Amid calls for rent to be put on hold for an extended period due to the coronavirus pandemic and a moratorium on evictions in many states, many landlords are scrambling to make ends meet and continue to pay loans on their property without any income coming in. In an attempt to lighten the mood, someone started a thread on Reddit called LoveForLandlords, which is rapidly growing in popularity.
LoveForLandlords thread on Reddit
The person who created the thread wrote they decided to start it because of "the hate landlords tend to receive on this website." The intent of the thread "is to appreciate the essential role of landlords in society as they provide working class people housing only to be insulted and bullied online."
The entire thread appears to be memes and posts aimed at trolling landlords and renters many times using the virgin vs chad meme format. In most cases, the renter is the virgin with the landlord the chad. For example, this post mocks renters:
Just your average rentoid from r/LoveForLandlords
At the opposite end of the spectrum, we have posts like this one mocking landlords:
Tenant wasn't paying up so I stole his stupid vapes from r/LoveForLandlords
You can take a look to see many more clever memes and jokes, in a subreddit which seems to be a mixture of the popular subreddit WallStreetBets and website 4Chan, but for the rental/real estate industry.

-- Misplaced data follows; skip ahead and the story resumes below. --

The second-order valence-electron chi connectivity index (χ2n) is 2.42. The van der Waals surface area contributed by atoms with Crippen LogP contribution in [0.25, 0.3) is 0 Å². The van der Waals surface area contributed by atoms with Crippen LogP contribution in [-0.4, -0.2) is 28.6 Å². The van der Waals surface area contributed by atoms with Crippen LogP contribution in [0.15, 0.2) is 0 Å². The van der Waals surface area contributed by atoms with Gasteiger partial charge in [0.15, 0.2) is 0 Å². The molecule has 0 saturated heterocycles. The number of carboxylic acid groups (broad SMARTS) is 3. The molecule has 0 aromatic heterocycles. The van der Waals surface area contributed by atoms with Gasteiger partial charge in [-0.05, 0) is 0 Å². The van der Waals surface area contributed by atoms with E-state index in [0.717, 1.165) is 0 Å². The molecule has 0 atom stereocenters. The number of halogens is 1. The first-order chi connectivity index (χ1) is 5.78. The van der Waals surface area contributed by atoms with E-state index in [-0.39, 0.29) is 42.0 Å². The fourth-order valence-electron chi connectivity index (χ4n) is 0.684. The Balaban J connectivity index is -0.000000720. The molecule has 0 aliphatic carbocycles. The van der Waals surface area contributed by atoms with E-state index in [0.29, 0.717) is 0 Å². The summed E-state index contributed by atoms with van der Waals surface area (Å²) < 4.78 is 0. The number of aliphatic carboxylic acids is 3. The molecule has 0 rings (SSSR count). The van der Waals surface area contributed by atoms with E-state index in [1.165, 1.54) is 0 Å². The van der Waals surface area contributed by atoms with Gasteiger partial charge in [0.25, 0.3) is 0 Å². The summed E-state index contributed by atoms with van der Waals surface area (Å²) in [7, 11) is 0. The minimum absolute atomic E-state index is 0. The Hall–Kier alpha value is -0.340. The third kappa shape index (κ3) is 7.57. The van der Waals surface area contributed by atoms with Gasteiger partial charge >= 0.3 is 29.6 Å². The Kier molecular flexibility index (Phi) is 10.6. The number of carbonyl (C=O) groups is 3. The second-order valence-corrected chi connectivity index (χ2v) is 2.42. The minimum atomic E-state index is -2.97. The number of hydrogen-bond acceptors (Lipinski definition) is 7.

Problems for landlords
All joking aside, the moratorium on evictions puts landlords in a difficult spot. It was the same issue facing non-bank mortgage servicers, but they did finally get relief. Mortgage servicers that are servicing government-backed loans only have to come up with payments for four months on loans that are in forbearance. However, landlords who have mortgages on the properties they rent out must continue to make those payments, whether or not they're receiving rent payments from their tenants.
Bloomberg warns that the widespread bans on evictions and rent strikes could push many landlords out of business. Landlords own over $1 trillion combined to lenders, and many tenants view their landlords as wealthy, even though that's not always the case. In fact, about half of the 43 million rental units in the U.S. are owned by small businesses.
Tenants may be holding out on their rent, but if landlords can't afford to make their payments, the property will enter foreclosure, forcing tenants out. Without some form of government assistance, the market could face a crisis of its own.